This adds another element of strategy to battles because you'll be able to avoid enemy area of effect attacks and also be out of range of immobile enemies that can only make melee attacks.  Conversely, enemies can also move, which can foil the attack plans that you may have prepared. For instance, at the start of the battle, a group of enemies may appear in a nice cluster and could all be hit with an area of effect attack, but they may move just before your attack is locked in and cause you to miss some of the enemies. It's a bit challenging, but it also grows repetitive, and I prefer to end battles quickly so that I can continue exploring a level — even though I'll just end up in another battle as soon as the previous one ended. I appreciate the homage to classic RPGs, but it would have been better to leave out some of the archaic design elements. I'm not completely against random battles when they're done in moderation like in Lost Odyssey or Dragon Quest, and even then, those battles wrapped up rather quickly. Black Sigil is very traditional and doesn't make much use of the DS' features. The touch-screen is used for selecting commands and features the gameplay, while the top screen displays the status of your characters and a mini-map of the world.

The trend of classic RPG elements extends even to the presentation of the game. The visuals are 16-bit sprites, and the design for the character sprites resembles Chrono Trigger. The environments also share this similarity. The snowy lands of Bel Lenora remind me of Narshe from Final Fantasy VI, while the numerous castles you'll visit beg to be explored, much like Guardia Castle was in Chrono Trigger. While the title doesn't make use of the simplistic actions to express emotions à la Final Fantasy VI, it makes up for it with dialogue that features various character portraits that represent the moods in various situations. A single character could have multiple portraits to represent emotions such as surprise, anger and irritation, as opposed to other games, where there's only one visual representation of a character.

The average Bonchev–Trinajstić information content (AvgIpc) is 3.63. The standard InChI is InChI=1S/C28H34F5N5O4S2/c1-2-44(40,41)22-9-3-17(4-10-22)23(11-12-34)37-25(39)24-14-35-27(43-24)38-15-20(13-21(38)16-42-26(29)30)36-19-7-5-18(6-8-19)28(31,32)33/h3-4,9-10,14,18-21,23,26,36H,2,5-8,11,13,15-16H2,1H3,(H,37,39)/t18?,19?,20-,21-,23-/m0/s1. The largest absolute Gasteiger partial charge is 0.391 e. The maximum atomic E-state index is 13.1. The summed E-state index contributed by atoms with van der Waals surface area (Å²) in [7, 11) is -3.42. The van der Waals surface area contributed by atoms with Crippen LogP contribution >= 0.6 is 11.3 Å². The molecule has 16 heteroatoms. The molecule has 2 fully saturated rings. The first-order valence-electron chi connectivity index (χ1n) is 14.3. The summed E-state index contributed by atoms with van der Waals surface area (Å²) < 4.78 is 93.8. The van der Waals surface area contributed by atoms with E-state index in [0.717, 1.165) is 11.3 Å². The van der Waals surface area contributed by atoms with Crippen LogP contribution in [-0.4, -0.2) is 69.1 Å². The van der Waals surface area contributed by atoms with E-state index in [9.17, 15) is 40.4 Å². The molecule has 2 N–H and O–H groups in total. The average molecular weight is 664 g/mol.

Much like the graphics, the music is also fairly nostalgic and features a quaint MIDI-style soundtrack. You won't find anything here by legendary Final Fantasy composer Nobuo Uematsu, but some of the tracks sound like he could have composed them. The town theme has elements of Secret of Mana and Final Fantasy VI. It's a good thing that the battle theme isn't too bad because you'll hear it quite often. There isn't any voice acting to speak of, so be prepared to read a lot; the back-and-forth banter between Kairu and Aurora is enjoyable.

I found Black Sigil: Blade of the Exiled to be a tribute to the "golden age" of RPGs. Fans of SNES-era RPGs will definitely appreciate the presentation and return of the ATB/Dual-Tech system found in Chrono Trigger.  The frequency of random battles, however, really decreases one's enjoyment of the game and changes it into an endurance run of random battles.

Score: 7.0/10